This case report details the unusual clinical course of a horse that had been hospitalised for recurrent colic prior to an acute colic episode requiring emergency laparotomy. Within the first 24 hours after surgery, the horse developed severe colic and postoperative ileus (POI) requiring repeat laparotomy. The horse suffered persistent ileus with copious reflux for 8 days thereafter, but its clinical condition permitted continued treatment. It was discharged after 4 weeks and returned to its previous performance level. The authors describe clinical decision-making regarding intravenous fluid therapy, prokinetic drug administration, enteral and parenteral nutrition, and institution of physical exercise in the treatment of persistent POI. Economic and welfare considerations allowing, equine POI may resolve even in protracted cases. Patients may benefit from strategies aimed at early enteral feeding and ambulation as have emerged in human POI management.
- critical care
- fluid therapy
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Contributors JdG and TvL contributed to clinical management of the case. JdG drafted the manuscript, TvL critically reviewed it. Both authors approve of the final version.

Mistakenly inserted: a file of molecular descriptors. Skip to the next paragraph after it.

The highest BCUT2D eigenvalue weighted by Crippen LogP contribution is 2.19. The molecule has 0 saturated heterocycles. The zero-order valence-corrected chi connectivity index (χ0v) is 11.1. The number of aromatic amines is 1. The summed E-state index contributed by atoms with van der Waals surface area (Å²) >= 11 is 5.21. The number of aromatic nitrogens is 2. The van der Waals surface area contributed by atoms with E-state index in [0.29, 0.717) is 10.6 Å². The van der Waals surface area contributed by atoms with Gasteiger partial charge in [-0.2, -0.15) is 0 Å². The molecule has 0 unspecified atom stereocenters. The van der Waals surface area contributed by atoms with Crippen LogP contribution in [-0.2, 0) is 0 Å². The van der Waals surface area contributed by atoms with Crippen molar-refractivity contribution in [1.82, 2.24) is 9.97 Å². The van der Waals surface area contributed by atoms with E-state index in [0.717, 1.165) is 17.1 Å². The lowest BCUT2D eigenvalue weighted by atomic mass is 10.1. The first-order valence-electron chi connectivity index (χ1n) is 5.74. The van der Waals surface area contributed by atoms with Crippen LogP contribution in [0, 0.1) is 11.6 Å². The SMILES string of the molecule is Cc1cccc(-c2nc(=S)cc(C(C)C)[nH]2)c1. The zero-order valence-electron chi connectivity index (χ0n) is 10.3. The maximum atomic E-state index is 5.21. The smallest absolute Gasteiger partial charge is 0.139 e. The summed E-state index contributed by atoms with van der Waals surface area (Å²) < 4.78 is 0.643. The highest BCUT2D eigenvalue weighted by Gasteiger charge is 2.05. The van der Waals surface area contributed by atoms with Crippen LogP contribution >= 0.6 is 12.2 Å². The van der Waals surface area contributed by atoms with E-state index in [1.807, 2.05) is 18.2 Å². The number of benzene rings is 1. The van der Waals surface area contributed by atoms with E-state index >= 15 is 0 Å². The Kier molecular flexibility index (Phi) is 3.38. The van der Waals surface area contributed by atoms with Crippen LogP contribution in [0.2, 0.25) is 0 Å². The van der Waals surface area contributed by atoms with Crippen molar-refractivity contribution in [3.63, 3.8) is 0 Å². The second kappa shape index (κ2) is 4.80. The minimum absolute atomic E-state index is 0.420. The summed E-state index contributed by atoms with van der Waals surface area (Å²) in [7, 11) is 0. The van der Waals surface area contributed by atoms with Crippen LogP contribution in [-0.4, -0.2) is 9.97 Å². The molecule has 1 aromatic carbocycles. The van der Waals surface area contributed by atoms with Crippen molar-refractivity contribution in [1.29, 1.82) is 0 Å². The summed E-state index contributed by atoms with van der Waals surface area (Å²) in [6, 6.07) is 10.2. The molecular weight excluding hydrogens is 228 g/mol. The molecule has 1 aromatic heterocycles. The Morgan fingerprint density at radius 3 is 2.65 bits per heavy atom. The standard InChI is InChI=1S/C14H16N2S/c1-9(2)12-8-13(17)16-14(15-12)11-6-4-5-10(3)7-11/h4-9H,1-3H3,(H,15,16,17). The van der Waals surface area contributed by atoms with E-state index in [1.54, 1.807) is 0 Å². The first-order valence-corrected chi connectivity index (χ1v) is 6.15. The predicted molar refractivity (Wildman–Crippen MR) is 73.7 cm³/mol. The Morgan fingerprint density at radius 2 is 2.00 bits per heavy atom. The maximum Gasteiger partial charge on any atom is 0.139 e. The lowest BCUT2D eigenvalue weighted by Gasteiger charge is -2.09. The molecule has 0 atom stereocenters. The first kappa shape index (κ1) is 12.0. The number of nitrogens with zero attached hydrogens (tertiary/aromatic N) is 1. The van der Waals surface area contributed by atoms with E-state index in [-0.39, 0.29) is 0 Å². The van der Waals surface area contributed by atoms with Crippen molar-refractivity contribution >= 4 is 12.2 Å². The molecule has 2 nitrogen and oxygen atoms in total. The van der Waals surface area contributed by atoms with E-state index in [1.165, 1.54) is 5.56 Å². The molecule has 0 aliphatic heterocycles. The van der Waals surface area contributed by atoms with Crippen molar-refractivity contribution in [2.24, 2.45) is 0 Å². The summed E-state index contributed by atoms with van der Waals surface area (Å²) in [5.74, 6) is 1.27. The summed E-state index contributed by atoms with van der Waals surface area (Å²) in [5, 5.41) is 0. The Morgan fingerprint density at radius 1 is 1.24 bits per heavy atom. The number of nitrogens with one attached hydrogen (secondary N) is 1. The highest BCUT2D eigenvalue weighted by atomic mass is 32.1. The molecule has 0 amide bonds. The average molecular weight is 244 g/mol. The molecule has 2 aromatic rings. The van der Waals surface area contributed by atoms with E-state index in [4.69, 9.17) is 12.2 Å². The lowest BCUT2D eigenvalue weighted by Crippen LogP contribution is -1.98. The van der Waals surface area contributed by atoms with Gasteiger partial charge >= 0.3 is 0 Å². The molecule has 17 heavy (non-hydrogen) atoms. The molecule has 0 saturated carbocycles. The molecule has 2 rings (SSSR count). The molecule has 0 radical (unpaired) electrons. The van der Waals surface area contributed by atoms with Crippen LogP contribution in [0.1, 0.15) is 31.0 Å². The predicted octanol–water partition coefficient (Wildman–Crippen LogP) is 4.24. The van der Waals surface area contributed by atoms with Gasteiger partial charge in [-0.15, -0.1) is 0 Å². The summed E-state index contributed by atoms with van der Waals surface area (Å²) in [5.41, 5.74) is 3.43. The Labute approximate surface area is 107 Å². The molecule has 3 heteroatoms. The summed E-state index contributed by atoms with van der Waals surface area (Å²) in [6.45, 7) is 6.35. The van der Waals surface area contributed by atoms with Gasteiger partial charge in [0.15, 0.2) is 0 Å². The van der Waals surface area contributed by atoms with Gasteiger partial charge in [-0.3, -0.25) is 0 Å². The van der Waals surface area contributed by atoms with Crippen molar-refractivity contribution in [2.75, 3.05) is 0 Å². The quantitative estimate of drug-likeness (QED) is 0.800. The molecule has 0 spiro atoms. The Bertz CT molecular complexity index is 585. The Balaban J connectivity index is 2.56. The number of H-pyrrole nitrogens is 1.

Funding The authors have not declared a specific grant for this research from any funding agency in the public, commercial or not-for-profit sectors.
Competing interests None declared.
Patient consent for publication Consent for publication of this case report was obtained from the patient's owner prior to manuscript preparation and submission.
Provenance and peer review Not commissioned; externally peer reviewed.
Data availability statement No additional data are available.
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